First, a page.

Centre College offers Summer Scholars Program to motivated high school students
Summer is a time for students to kick back, relax and enjoy some much-needed time off from studies; however, for a select group of high-achieving high school students, summertime will be a period of intense and interactive education, thanks to Centre College’s Summer Scholars Program.
Summer Scholars, which runs from Sunday, June 29 through Saturday, July 12, is open to rising high school juniors and seniors. Led by Centre faculty members, the program offers three different academic tracks: Global Diversity and Cultures, State and Local Politics, and The History and Production of Food.
Assistant Professor of Religion Lee Jefferson, who directs the program, will be teaching Global Diversity and Cultures, a course that examines religious diversity through Islam, Buddhism, Judaism and Christian monasticism, as well as cultural diversity through art and imagery. Students will be immersed in contemporary theories, readings, films and experiential learning opportunities.
“Many high school students may not have much knowledge of non-Western religious traditions or have a skewed view of other traditions,” Jefferson explains. “That’s why understanding diversity, both religious and otherwise, is so pivotal for them. This class allows me to teach a pre-college audience something about this diversity, as well as instill critical thinking skills they will need in college.”
State and Local Politics, taught by Assistant Professor of Politics Benjamin Knoll, introduces students to politics at the local level. This will include topics such as how local governments and communities are organized and how students can effectively participate in the process. As part of this track, students will have opportunities to attend local political meetings, interview local elected officials and participate in political decision-making activities.
“I’m teaching this track because one of the primary objectives of a college (and high school) education is to help us learn how to be more effective and engaged citizens so that we can better learn how to be a positive force in the world around us,” Knoll explains. “This track will give students hands-on experiential learning opportunities that focus on civic engagement at the local level.”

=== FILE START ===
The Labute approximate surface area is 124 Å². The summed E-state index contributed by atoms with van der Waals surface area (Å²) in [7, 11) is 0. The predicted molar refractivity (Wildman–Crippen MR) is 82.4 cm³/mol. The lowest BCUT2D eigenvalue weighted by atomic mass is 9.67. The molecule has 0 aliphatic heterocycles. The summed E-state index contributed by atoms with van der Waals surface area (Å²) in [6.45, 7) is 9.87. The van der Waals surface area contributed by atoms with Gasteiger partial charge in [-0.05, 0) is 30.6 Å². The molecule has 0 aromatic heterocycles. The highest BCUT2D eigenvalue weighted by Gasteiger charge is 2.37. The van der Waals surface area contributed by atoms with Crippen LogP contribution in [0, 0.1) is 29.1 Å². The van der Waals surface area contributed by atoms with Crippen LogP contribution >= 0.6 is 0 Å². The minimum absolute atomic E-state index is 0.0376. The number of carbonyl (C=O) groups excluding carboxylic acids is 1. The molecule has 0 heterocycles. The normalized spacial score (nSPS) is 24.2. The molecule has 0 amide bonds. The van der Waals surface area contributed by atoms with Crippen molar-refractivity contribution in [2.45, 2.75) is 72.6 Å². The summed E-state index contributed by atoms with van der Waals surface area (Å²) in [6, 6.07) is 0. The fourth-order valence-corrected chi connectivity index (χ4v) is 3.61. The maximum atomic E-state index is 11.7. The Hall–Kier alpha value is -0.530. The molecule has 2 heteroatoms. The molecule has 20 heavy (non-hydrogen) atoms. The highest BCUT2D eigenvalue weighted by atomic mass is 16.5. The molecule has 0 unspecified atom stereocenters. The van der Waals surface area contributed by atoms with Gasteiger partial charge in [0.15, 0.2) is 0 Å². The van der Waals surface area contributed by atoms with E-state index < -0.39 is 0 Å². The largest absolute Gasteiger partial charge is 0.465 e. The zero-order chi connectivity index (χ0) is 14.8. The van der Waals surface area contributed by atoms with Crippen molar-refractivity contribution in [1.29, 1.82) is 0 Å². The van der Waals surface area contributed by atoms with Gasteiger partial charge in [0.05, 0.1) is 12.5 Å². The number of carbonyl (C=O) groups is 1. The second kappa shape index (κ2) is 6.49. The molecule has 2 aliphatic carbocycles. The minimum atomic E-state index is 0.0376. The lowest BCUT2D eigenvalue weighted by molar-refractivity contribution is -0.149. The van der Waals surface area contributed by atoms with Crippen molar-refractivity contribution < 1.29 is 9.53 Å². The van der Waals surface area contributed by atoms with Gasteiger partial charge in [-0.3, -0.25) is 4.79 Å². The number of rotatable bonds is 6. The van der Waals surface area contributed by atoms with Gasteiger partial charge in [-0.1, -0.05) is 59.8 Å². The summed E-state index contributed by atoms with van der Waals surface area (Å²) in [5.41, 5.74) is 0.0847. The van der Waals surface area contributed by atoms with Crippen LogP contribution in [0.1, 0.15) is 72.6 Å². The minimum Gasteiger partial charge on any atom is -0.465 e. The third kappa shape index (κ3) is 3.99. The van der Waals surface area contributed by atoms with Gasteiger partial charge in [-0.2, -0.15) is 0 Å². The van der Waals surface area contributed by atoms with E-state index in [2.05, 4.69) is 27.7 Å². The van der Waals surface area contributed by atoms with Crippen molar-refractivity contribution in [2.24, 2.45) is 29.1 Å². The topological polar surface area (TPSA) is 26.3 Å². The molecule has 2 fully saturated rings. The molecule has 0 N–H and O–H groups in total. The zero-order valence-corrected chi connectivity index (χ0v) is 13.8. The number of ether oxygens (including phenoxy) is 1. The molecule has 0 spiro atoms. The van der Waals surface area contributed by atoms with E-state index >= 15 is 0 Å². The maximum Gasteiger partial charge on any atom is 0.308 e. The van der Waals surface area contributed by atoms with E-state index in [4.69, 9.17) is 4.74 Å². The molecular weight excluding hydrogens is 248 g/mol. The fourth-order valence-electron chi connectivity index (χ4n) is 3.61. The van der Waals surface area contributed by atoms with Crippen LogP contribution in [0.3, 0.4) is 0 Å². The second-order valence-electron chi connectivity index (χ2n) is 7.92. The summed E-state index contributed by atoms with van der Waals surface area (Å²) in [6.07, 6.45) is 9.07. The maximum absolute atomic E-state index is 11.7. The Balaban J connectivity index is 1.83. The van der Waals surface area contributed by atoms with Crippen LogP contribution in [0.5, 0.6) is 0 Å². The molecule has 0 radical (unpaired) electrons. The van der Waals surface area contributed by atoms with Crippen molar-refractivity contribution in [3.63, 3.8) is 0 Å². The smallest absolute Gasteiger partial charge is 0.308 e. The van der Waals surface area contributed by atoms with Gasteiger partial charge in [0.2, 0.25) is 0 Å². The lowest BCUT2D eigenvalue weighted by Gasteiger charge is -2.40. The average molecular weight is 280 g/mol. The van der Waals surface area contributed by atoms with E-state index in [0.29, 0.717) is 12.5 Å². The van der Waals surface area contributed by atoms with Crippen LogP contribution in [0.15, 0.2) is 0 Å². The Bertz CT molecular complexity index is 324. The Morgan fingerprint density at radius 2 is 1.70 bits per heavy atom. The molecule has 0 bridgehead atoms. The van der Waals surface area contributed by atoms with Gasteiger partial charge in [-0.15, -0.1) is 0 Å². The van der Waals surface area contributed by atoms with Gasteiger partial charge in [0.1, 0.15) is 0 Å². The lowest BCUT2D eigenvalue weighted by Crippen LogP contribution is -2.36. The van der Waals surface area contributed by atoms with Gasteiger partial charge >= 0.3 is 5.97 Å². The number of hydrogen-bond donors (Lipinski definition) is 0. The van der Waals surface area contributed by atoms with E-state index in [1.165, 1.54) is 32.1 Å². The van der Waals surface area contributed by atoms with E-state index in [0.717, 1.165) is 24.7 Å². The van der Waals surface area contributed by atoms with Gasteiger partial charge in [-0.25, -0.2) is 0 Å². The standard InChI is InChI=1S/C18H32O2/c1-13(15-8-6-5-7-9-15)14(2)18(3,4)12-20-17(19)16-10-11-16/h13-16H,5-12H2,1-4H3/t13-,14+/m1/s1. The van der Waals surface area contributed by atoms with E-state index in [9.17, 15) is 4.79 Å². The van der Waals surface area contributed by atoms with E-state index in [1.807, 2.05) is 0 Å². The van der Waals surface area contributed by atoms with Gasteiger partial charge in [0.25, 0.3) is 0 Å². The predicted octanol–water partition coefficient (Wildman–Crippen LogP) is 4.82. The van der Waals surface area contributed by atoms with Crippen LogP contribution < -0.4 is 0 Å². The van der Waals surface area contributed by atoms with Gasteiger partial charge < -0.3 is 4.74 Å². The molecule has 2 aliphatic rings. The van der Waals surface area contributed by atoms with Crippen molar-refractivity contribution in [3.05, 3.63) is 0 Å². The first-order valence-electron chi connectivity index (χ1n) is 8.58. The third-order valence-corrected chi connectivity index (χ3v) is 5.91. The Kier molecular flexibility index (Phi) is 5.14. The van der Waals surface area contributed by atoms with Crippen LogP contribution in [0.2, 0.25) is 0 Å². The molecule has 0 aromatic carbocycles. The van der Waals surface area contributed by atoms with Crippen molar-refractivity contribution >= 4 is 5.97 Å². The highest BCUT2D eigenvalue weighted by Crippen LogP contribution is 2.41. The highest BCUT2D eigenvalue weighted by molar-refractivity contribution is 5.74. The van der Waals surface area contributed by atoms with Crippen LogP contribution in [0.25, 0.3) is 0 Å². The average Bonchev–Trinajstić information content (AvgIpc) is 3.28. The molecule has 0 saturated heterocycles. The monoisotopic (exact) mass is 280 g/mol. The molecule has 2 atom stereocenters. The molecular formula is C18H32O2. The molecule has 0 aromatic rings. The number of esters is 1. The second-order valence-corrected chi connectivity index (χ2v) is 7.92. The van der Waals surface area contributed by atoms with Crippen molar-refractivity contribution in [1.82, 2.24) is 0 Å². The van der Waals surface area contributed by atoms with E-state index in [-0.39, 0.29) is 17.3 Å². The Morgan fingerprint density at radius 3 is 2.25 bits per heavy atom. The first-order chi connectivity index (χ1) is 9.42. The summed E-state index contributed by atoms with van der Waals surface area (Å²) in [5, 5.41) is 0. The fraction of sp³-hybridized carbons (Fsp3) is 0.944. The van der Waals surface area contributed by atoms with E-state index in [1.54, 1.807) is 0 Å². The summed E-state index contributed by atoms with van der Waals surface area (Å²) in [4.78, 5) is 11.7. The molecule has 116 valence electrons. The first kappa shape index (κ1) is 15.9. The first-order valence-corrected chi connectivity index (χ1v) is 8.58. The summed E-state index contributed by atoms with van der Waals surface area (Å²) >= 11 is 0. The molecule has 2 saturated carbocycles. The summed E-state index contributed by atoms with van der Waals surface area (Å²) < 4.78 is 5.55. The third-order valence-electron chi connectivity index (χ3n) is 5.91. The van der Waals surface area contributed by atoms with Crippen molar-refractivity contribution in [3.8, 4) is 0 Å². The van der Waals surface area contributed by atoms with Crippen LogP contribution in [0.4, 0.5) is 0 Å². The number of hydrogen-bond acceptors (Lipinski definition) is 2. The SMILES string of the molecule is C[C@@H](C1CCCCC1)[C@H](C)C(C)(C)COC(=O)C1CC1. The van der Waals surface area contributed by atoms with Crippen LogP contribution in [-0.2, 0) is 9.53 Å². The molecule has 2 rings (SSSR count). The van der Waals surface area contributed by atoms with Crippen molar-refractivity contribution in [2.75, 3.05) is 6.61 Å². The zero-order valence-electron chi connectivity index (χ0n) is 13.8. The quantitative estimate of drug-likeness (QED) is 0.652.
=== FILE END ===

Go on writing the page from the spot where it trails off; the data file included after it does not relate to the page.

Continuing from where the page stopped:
Knoll is very much looking forward to immersing his students in local politics.
“Surprisingly, most American citizens actually know very little about how politics works at the local level,” Knoll explains. “I’m excited for students to get a taste for local political activism and engagement that will hopefully spark a desire to make a positive contribution to their local communities through their high school and college experiences, as well as for the rest of their lives.”
Knoll is also passionate about the ways his course prepares students for college life.
“Students will have the opportunity to think through real-world problems and how they can marshal resources to address those problems effectively,” he says. “There will also be opportunities to exercise leadership skills and organize groups of people toward specific goals. Each of these skills will come in handy as students prepare for college.”
Assistant Professor of History Sara Egge will teach The History and Production of Food, a class that explores the transformation of American agriculture from family-based farms to large agribusiness corporations. Students will travel to local farms, food processors, distribution centers and restaurants to understand more fully the complex relationships we have with the food we eat.
“We’ve witnessed a tremendous rise in food culture—foodies, organic foods, slow food movement, food blogs and Instagram photos of food,” says Egge. “A course on food in U.S. history seeks to answer questions about how Americans have related to food production, processing and consumption throughout our past.”
Egge is especially looking forward to immersing her students in hands-on and experiential learning opportunities.
“Students can connect concepts and ideas honed in academic settings to real-world experiences, and I find those learning moments particularly meaningful,” she says.
Egge’s course, while designed to introduce students to the rigors of a college education, will also encourage them to grow personally.
“This class will challenge students to read carefully and construct arguments that rely on strong analysis and evidence,” she explains. “Food is an excellent topic for academic study, to be sure, but it is also a personal issue. How we think about food—how it resounds in our memories—is vital to understanding ourselves, our families and our culture, and this course will call for students to think diligently about their own histories of food.”
No matter which track students choose, they will all have an unparalleled opportunity to test-drive the college experience, both academically and socially. Students will live on campus in residence halls, take meals in the dining hall and attend classes taught by Centre faculty.
Registration is open through May 1. Interested students can apply and learn more about the program by clicking here.